2. Relapsing-Remitting Multiple Sclerosis (reoccurrence of an inflammatory disease in which the insulating covers of nerve cells in the brain and spinal cord are damaged): 1 person, 5.88%
  3. Pain: 1 person, 5.88%
  4. Osteoarthritis (a joint disease caused by cartilage loss in a joint): 1 person, 5.88%
  5. Obsessive-Compulsive Disorder (an anxiety disorder characterized by intrusive thoughts that produce uneasiness, apprehension, fear, or worry;): 1 person, 5.88%
  6. Neuralgia (pain in one or more nerves): 1 person, 5.88%
  7. Nausea (feeling of having an urge to vomit): 1 person, 5.88%
  8. Multiple Sclerosis (a nervous system disease that affects your brain and spinal cord. it damages the myelin sheath): 1 person, 5.88%
  9. Migraine (headache): 1 person, 5.88%
  10. Menopause (end of monthly cycles in women): 1 person, 5.88%

* Approximation only. Some reports may have incomplete information.

Do you take Carbamazepine and have Blood immunoglobulin m decreased?

Check whether Blood immunoglobulin m decreased is associated with a drug or a condition

How to use the study?

You can discuss the study with your doctor, to ensure that all drug risks and benefits are fully discussed and understood.



Related publications that referenced our studies

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How severe was Blood immunoglobulin m decreased and when was it recovered:

Expand to all the drugs that have ingredients of carbamazepine:

Alternative drugs to, pros and cons of Carbamazepine:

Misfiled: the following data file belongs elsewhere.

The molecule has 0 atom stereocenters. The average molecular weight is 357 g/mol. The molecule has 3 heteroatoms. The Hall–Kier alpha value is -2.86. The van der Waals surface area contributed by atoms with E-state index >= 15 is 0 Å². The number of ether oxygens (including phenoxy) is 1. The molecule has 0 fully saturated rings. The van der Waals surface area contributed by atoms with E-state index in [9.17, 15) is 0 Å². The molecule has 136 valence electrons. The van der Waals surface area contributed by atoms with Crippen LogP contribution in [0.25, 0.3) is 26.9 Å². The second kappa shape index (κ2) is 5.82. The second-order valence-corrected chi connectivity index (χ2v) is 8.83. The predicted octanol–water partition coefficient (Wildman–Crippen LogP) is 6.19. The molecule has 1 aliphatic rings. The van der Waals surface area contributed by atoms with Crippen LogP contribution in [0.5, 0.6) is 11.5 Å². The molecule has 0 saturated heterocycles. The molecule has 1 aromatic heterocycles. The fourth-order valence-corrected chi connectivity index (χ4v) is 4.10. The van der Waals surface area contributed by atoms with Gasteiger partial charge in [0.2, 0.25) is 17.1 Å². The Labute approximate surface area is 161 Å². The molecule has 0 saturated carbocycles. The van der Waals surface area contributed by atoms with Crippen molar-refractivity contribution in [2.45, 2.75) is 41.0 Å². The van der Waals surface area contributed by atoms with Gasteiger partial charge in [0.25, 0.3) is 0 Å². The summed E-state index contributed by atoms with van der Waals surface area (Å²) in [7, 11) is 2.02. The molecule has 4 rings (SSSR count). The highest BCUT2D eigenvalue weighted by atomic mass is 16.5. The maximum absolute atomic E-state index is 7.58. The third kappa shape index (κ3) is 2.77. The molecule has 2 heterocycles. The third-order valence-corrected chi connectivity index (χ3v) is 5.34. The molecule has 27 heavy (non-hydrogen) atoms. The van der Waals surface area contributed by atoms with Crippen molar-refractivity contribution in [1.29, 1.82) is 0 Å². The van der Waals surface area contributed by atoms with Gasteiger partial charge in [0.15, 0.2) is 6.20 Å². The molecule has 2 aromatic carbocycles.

Common Carbamazepine side effects:

Browse all side effects of Carbamazepine:

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Blood immunoglobulin m decreased treatments and more:

COVID vaccines that are related to Blood immunoglobulin m decreased:

All the drugs that are associated with Blood immunoglobulin m decreased:

All the conditions that are associated with Blood immunoglobulin m decreased:

How the study uses the data?

The study uses data from the FDA. It is based on carbamazepine (the active ingredients of Carbamazepine) and Carbamazepine (the brand name). Other drugs that have the same active ingredients (e.g. generic drugs) are not considered. Dosage of drugs is not considered in the study.

Who is eHealthMe?

With medical big data and proven AI algorithms, eHealthMe provides a platform for everyone to run phase IV clinical trials. We study millions of patients and 5,000 more each day. Results of our real-world drug study have been referenced on 600+ medical publications, including The Lancet, Mayo Clinic Proceedings, and Nature. Our analysis results are available to researchers, health care professionals, patients (testimonials), and software developers (open API).

WARNING, DISCLAIMER, USE FOR PUBLICATION

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DISCLAIMER: All material available on eHealthMe.com is for informational purposes only, and is not a substitute for medical advice, diagnosis, or treatment provided by a qualified healthcare provider. All information is observation-only. Our phase IV clinical studies alone cannot establish cause-effect relationship. Different individuals may respond to medication in different ways. Every effort has been made to ensure that all information is accurate, up-to-date, and complete, but no guarantee is made to that effect. The use of the eHealthMe site and its content is at your own risk.